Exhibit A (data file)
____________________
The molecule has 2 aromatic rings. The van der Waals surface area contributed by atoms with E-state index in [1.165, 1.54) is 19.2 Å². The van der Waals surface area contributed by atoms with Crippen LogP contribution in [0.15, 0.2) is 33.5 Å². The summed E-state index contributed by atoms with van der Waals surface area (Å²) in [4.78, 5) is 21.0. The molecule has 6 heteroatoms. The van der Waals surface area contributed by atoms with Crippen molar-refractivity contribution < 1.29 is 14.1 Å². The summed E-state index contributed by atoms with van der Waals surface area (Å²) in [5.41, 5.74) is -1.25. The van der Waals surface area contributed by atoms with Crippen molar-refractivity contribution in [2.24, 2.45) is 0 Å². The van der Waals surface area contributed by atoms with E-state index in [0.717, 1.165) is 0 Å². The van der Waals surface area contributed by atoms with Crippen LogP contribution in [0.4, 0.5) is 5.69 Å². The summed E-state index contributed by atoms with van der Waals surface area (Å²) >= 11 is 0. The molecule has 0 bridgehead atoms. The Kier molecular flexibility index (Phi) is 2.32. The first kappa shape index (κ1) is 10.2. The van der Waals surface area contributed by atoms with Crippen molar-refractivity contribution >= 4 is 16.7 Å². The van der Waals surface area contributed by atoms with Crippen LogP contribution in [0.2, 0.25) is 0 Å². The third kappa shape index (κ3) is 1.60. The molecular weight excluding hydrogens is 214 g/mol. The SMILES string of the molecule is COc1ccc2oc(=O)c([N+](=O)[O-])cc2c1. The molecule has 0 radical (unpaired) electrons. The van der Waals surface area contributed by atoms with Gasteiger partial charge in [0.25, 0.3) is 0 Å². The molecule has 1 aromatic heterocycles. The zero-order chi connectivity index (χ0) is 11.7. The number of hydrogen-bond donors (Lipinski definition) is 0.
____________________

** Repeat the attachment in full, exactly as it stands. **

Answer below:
The molecule has 2 aromatic rings. The van der Waals surface area contributed by atoms with E-state index in [1.165, 1.54) is 19.2 Å². The van der Waals surface area contributed by atoms with Crippen LogP contribution in [0.15, 0.2) is 33.5 Å². The summed E-state index contributed by atoms with van der Waals surface area (Å²) in [4.78, 5) is 21.0. The molecule has 6 heteroatoms. The van der Waals surface area contributed by atoms with Crippen molar-refractivity contribution < 1.29 is 14.1 Å². The summed E-state index contributed by atoms with van der Waals surface area (Å²) in [5.41, 5.74) is -1.25. The van der Waals surface area contributed by atoms with Crippen molar-refractivity contribution in [2.24, 2.45) is 0 Å². The van der Waals surface area contributed by atoms with E-state index in [0.717, 1.165) is 0 Å². The van der Waals surface area contributed by atoms with Crippen LogP contribution in [0.4, 0.5) is 5.69 Å². The summed E-state index contributed by atoms with van der Waals surface area (Å²) >= 11 is 0. The molecule has 0 bridgehead atoms. The Kier molecular flexibility index (Phi) is 2.32. The first kappa shape index (κ1) is 10.2. The van der Waals surface area contributed by atoms with Crippen molar-refractivity contribution >= 4 is 16.7 Å². The van der Waals surface area contributed by atoms with Crippen LogP contribution in [0.2, 0.25) is 0 Å². The third kappa shape index (κ3) is 1.60. The molecular weight excluding hydrogens is 214 g/mol. The SMILES string of the molecule is COc1ccc2oc(=O)c([N+](=O)[O-])cc2c1. The molecule has 0 radical (unpaired) electrons. The van der Waals surface area contributed by atoms with Gasteiger partial charge in [0.25, 0.3) is 0 Å². The molecule has 1 aromatic heterocycles. The zero-order chi connectivity index (χ0) is 11.7. The number of hydrogen-bond donors (Lipinski definition) is 0.